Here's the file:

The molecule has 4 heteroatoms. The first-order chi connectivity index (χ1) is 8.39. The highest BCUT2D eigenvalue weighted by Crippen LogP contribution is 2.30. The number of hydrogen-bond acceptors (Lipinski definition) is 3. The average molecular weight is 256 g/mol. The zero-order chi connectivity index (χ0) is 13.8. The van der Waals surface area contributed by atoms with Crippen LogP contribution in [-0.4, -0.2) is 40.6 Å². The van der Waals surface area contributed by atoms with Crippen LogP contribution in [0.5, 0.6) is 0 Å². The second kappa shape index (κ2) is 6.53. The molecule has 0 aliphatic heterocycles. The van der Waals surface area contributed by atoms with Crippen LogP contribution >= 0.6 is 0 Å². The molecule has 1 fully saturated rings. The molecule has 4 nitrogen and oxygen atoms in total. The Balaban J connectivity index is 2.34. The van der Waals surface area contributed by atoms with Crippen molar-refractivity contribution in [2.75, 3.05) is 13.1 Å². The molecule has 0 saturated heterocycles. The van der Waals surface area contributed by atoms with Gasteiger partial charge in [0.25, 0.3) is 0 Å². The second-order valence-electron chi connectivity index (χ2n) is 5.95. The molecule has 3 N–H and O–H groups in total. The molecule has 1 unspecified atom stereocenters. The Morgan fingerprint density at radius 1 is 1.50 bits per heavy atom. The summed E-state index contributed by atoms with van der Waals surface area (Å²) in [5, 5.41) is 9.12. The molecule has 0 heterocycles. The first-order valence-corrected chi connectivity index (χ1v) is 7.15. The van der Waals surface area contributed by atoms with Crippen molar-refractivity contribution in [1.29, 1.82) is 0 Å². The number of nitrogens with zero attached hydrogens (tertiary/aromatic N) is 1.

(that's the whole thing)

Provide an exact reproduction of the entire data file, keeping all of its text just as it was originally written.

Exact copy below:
The molecule has 4 heteroatoms. The first-order chi connectivity index (χ1) is 8.39. The highest BCUT2D eigenvalue weighted by Crippen LogP contribution is 2.30. The number of hydrogen-bond acceptors (Lipinski definition) is 3. The average molecular weight is 256 g/mol. The zero-order chi connectivity index (χ0) is 13.8. The van der Waals surface area contributed by atoms with Crippen LogP contribution in [-0.4, -0.2) is 40.6 Å². The van der Waals surface area contributed by atoms with Crippen LogP contribution in [0.5, 0.6) is 0 Å². The second kappa shape index (κ2) is 6.53. The molecule has 0 aliphatic heterocycles. The van der Waals surface area contributed by atoms with Crippen LogP contribution >= 0.6 is 0 Å². The molecule has 1 fully saturated rings. The molecule has 4 nitrogen and oxygen atoms in total. The Balaban J connectivity index is 2.34. The van der Waals surface area contributed by atoms with Crippen molar-refractivity contribution in [2.75, 3.05) is 13.1 Å². The molecule has 0 saturated heterocycles. The van der Waals surface area contributed by atoms with Gasteiger partial charge in [0.25, 0.3) is 0 Å². The second-order valence-electron chi connectivity index (χ2n) is 5.95. The molecule has 3 N–H and O–H groups in total. The molecule has 1 unspecified atom stereocenters. The Morgan fingerprint density at radius 1 is 1.50 bits per heavy atom. The summed E-state index contributed by atoms with van der Waals surface area (Å²) in [5, 5.41) is 9.12. The molecule has 0 heterocycles. The first-order valence-corrected chi connectivity index (χ1v) is 7.15. The van der Waals surface area contributed by atoms with Crippen molar-refractivity contribution in [1.29, 1.82) is 0 Å². The number of nitrogens with zero attached hydrogens (tertiary/aromatic N) is 1.